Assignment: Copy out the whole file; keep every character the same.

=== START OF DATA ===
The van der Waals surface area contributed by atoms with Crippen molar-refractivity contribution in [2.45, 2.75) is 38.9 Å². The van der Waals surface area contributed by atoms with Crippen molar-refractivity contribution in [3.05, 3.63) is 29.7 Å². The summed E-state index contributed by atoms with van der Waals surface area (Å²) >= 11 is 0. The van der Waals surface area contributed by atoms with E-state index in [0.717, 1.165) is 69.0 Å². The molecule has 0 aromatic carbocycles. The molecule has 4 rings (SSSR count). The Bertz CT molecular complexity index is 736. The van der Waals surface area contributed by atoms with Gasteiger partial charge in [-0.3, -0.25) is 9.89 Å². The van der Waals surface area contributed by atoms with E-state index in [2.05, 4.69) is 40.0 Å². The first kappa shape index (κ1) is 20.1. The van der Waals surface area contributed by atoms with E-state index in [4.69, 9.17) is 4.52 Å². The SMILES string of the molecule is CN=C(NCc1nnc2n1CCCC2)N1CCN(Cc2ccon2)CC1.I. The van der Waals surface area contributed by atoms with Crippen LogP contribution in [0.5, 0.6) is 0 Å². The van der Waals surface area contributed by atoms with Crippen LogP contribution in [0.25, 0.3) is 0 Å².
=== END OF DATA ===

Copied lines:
The van der Waals surface area contributed by atoms with Crippen molar-refractivity contribution in [2.45, 2.75) is 38.9 Å². The van der Waals surface area contributed by atoms with Crippen molar-refractivity contribution in [3.05, 3.63) is 29.7 Å². The summed E-state index contributed by atoms with van der Waals surface area (Å²) >= 11 is 0. The van der Waals surface area contributed by atoms with E-state index in [0.717, 1.165) is 69.0 Å². The molecule has 0 aromatic carbocycles. The molecule has 4 rings (SSSR count). The Bertz CT molecular complexity index is 736. The van der Waals surface area contributed by atoms with Gasteiger partial charge in [-0.3, -0.25) is 9.89 Å². The van der Waals surface area contributed by atoms with E-state index in [2.05, 4.69) is 40.0 Å². The first kappa shape index (κ1) is 20.1. The van der Waals surface area contributed by atoms with E-state index in [4.69, 9.17) is 4.52 Å². The SMILES string of the molecule is CN=C(NCc1nnc2n1CCCC2)N1CCN(Cc2ccon2)CC1.I. The van der Waals surface area contributed by atoms with Crippen LogP contribution in [0.5, 0.6) is 0 Å². The van der Waals surface area contributed by atoms with Crippen LogP contribution in [0.25, 0.3) is 0 Å².